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The ATM revolution and the hybrid world

The ATM revolution and the hybrid world

Banking & FinanceThought LeadershipTop Stories

Elias Rogério da Silva, President of Diebold Nixdorf Brazil, addresses the technological evolutions of the banking industry, emphasizing its pioneering position about the adoption of innovations.

Elias Rogério da Silva, President of Diebold Nixdorf Brazil

Those who closely follow the banking market certainly know that one of the main flagships of this industry is the vanguard positioning in the adoption of innovations.

Many technologies now present in various branches have long been part of the reality of banking institutions. However, in times of Digital Transformation, the focus seems more than ever to be on applications, virtual assistants and other connected tools.

In this sense, a question arises: what is the place of the physical experience the banks offer their customers in this new world?

It is an essential question, especially in the hybrid world and a specific market such as Brazil. After all, the digital environment is growing in terms of significance while we need to consider that we are increasingly resuming our life outside the home, and society is still very dependent on physical money, especially in the more distant parts of the country, where cash is the most democratic payment method.

According to a survey by Fundação Dom Cabral, more than half of Brazilians prefer to use cash for payments.

It is a significant piece of data that stands out with another: Brazil still has millions of people without a bank account, mainly in remote regions.

A study by the Instituto Locomotiva indicated that 86% of consumers without bank accounts are from lower social classes, mainly in the Midwest, North and Northeast of Brazil.

Therefore, moving money is a challenge that needs to be on the strategic agendas of banks and finance companies. It should consider that, just as we are proposing hybrid solutions for so many areas of our lives, the market also needs to understand that banking service needs both sides – online and physical. It is worth noting the results that a recent survey by NielsenIQ found.

According to the study, 43% of Brazilian consumers are ‘pursuers of simplicity’ when it comes to new banking technologies.

Created in partnership with Diebold Nixdorf, the survey shows that self-service, easy-to-use solutions that reduce the complexity of care are the main demands of local users.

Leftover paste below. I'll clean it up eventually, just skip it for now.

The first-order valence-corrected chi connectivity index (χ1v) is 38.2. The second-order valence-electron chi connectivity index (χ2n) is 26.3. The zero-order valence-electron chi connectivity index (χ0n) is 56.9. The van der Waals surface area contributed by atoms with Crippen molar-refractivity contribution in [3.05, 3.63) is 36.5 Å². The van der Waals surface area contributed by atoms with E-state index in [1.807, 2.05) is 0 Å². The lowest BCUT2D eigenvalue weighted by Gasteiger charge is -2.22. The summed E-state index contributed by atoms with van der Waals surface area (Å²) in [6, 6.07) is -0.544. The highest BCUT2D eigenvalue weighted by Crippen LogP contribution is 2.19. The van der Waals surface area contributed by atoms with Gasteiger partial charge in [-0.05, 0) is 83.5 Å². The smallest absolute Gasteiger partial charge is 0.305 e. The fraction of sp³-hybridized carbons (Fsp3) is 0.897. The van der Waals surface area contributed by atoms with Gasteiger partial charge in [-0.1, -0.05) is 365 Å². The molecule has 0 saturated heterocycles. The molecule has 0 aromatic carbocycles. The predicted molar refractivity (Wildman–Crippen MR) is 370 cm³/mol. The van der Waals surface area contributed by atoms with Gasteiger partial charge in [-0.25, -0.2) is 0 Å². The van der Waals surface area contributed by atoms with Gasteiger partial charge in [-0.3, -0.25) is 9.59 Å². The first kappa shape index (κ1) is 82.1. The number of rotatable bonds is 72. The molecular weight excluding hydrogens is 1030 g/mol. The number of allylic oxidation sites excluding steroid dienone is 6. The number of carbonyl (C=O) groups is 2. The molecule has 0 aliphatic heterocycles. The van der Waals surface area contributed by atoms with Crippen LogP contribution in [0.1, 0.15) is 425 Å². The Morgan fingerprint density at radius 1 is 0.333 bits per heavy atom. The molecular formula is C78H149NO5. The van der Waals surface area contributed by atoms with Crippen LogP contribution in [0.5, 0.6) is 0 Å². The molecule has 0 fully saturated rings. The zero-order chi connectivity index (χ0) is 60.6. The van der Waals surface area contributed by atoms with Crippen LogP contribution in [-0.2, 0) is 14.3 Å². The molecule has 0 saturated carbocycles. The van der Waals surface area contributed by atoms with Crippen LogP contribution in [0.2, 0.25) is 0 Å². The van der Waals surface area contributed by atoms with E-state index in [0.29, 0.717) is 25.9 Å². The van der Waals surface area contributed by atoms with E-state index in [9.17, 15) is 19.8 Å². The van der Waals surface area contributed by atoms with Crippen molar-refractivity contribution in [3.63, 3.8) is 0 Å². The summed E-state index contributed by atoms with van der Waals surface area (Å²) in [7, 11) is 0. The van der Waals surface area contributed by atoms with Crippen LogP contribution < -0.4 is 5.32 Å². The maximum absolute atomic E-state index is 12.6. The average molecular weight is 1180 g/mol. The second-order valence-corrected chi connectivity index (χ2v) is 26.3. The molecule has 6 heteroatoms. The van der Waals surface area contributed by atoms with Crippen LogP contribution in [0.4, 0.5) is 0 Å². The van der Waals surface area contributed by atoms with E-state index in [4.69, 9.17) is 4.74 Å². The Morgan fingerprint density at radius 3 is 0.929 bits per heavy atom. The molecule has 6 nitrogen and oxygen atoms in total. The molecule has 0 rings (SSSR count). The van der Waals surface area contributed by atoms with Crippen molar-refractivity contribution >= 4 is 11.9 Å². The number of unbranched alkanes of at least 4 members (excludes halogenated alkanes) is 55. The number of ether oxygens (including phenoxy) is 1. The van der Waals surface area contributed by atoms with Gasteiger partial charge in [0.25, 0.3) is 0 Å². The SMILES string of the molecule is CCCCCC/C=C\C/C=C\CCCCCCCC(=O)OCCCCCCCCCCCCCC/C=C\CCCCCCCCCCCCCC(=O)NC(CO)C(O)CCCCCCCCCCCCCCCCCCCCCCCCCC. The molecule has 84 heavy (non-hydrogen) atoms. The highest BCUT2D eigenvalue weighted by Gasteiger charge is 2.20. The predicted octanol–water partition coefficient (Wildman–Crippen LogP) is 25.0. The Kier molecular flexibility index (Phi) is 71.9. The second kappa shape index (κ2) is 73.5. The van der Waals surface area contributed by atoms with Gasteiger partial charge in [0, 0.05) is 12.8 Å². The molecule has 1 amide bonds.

And in this sense, keeping an installed network always available remains crucial. It is essential that technology and digitalization, in this scenario, are also used to enhance the services offered to users.

In this context, nothing better exemplifies the coming together of these two worlds in the banking sector than Smart ATMs.

Today, the technology of these terminals already allows banks to offer highly customized services, processes with high embedded security (including biometrics and facial recognition, among other trends) and ‘even’ cash in the ATMs.

With these options, institutions expand their services to customers from diverse sectors so people can make transfers, deposits, withdrawals, bill payments, invoice scheduling, insurance purchases, loan requests, and so on. There is no shortage of options to enhance the deliveries from these ATMs.

In addition, the opportunity brought by the new generation of ATMs is also a chance for 100% digital institutions to offer large digital bank agencies in self service terminals that can serve as links with the general public, including those who do not yet have a bank account.

Another significant gain of hyperconnected ATMs is the possibility of optimizing the availability of terminals, even in a country of continental dimensions such as Brazil.

Due to the advance of the Internet of Things (IoT), Artificial Intelligence and Machine Learning concepts, we are moving forward to create increasingly resilient, easy to manage and highly efficient environments, which allow park management teams to act more assertively, with proactive strategies to take banking services to the most remote regions in the country.

We are not just talking about a specific physical network but a truly connected, wide coverage going beyond physical money. The ability to manage different currencies, payment methods and financial transaction models is an opportunity that the new generation of ATMs offers and which banks, traditional or digital, cannot certainly pass up.

It is because the future will probably not just be one screen or another but made up of various solutions and combinations. It is necessary to serve customers on this journey, allowing them to have access to all options, regardless of the type of model and path they may choose.

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